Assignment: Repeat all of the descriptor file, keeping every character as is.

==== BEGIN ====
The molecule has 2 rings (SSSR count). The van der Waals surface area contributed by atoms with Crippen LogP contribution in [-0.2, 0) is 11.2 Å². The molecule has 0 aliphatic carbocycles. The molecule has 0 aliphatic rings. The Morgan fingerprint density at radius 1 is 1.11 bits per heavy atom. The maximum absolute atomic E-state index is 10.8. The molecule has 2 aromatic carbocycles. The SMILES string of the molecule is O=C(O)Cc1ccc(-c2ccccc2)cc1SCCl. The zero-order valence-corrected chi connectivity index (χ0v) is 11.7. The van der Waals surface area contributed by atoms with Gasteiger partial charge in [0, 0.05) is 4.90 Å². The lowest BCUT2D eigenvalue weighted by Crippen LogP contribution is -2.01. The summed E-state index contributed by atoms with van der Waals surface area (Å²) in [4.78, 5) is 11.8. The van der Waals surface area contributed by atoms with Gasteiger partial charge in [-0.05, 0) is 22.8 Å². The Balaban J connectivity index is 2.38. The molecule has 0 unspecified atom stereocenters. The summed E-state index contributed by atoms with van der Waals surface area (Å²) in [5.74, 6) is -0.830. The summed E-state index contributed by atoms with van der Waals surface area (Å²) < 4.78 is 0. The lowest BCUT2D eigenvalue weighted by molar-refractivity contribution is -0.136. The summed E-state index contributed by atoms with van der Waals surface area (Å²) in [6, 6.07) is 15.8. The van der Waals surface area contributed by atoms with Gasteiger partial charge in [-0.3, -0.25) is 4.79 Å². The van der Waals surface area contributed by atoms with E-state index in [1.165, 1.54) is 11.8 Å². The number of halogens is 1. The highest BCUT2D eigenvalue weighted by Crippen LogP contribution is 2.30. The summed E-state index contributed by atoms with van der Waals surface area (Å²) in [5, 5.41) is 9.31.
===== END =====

The molecule has 2 rings (SSSR count). The van der Waals surface area contributed by atoms with Crippen LogP contribution in [-0.2, 0) is 11.2 Å². The molecule has 0 aliphatic carbocycles. The molecule has 0 aliphatic rings. The Morgan fingerprint density at radius 1 is 1.11 bits per heavy atom. The maximum absolute atomic E-state index is 10.8. The molecule has 2 aromatic carbocycles. The SMILES string of the molecule is O=C(O)Cc1ccc(-c2ccccc2)cc1SCCl. The zero-order valence-corrected chi connectivity index (χ0v) is 11.7. The van der Waals surface area contributed by atoms with Gasteiger partial charge in [0, 0.05) is 4.90 Å². The lowest BCUT2D eigenvalue weighted by Crippen LogP contribution is -2.01. The summed E-state index contributed by atoms with van der Waals surface area (Å²) in [4.78, 5) is 11.8. The van der Waals surface area contributed by atoms with Gasteiger partial charge in [-0.05, 0) is 22.8 Å². The Balaban J connectivity index is 2.38. The molecule has 0 unspecified atom stereocenters. The summed E-state index contributed by atoms with van der Waals surface area (Å²) in [5.74, 6) is -0.830. The summed E-state index contributed by atoms with van der Waals surface area (Å²) < 4.78 is 0. The lowest BCUT2D eigenvalue weighted by molar-refractivity contribution is -0.136. The summed E-state index contributed by atoms with van der Waals surface area (Å²) in [6, 6.07) is 15.8. The van der Waals surface area contributed by atoms with Gasteiger partial charge in [-0.3, -0.25) is 4.79 Å². The van der Waals surface area contributed by atoms with E-state index in [1.165, 1.54) is 11.8 Å². The number of halogens is 1. The highest BCUT2D eigenvalue weighted by Crippen LogP contribution is 2.30. The summed E-state index contributed by atoms with van der Waals surface area (Å²) in [5, 5.41) is 9.31.